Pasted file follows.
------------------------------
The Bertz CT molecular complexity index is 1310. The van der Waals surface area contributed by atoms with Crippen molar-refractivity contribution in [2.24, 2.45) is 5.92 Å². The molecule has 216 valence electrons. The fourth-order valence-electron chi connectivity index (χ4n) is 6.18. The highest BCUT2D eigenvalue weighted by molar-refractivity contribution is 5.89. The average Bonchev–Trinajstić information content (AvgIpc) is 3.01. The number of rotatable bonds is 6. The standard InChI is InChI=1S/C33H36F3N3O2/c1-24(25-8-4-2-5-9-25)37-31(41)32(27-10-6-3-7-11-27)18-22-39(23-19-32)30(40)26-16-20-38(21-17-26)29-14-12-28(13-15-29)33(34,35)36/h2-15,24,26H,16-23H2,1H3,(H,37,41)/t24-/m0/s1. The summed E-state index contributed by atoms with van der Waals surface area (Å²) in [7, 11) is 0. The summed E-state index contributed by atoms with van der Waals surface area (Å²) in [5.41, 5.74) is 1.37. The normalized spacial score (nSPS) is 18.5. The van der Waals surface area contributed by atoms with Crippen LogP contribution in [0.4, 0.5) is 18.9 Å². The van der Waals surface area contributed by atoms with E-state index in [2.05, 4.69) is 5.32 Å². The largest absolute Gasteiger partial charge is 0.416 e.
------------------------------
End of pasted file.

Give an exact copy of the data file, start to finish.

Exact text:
The Bertz CT molecular complexity index is 1310. The van der Waals surface area contributed by atoms with Crippen molar-refractivity contribution in [2.24, 2.45) is 5.92 Å². The molecule has 216 valence electrons. The fourth-order valence-electron chi connectivity index (χ4n) is 6.18. The highest BCUT2D eigenvalue weighted by molar-refractivity contribution is 5.89. The average Bonchev–Trinajstić information content (AvgIpc) is 3.01. The number of rotatable bonds is 6. The standard InChI is InChI=1S/C33H36F3N3O2/c1-24(25-8-4-2-5-9-25)37-31(41)32(27-10-6-3-7-11-27)18-22-39(23-19-32)30(40)26-16-20-38(21-17-26)29-14-12-28(13-15-29)33(34,35)36/h2-15,24,26H,16-23H2,1H3,(H,37,41)/t24-/m0/s1. The summed E-state index contributed by atoms with van der Waals surface area (Å²) in [7, 11) is 0. The summed E-state index contributed by atoms with van der Waals surface area (Å²) in [5.41, 5.74) is 1.37. The normalized spacial score (nSPS) is 18.5. The van der Waals surface area contributed by atoms with Crippen LogP contribution in [0.4, 0.5) is 18.9 Å². The van der Waals surface area contributed by atoms with E-state index in [2.05, 4.69) is 5.32 Å². The largest absolute Gasteiger partial charge is 0.416 e.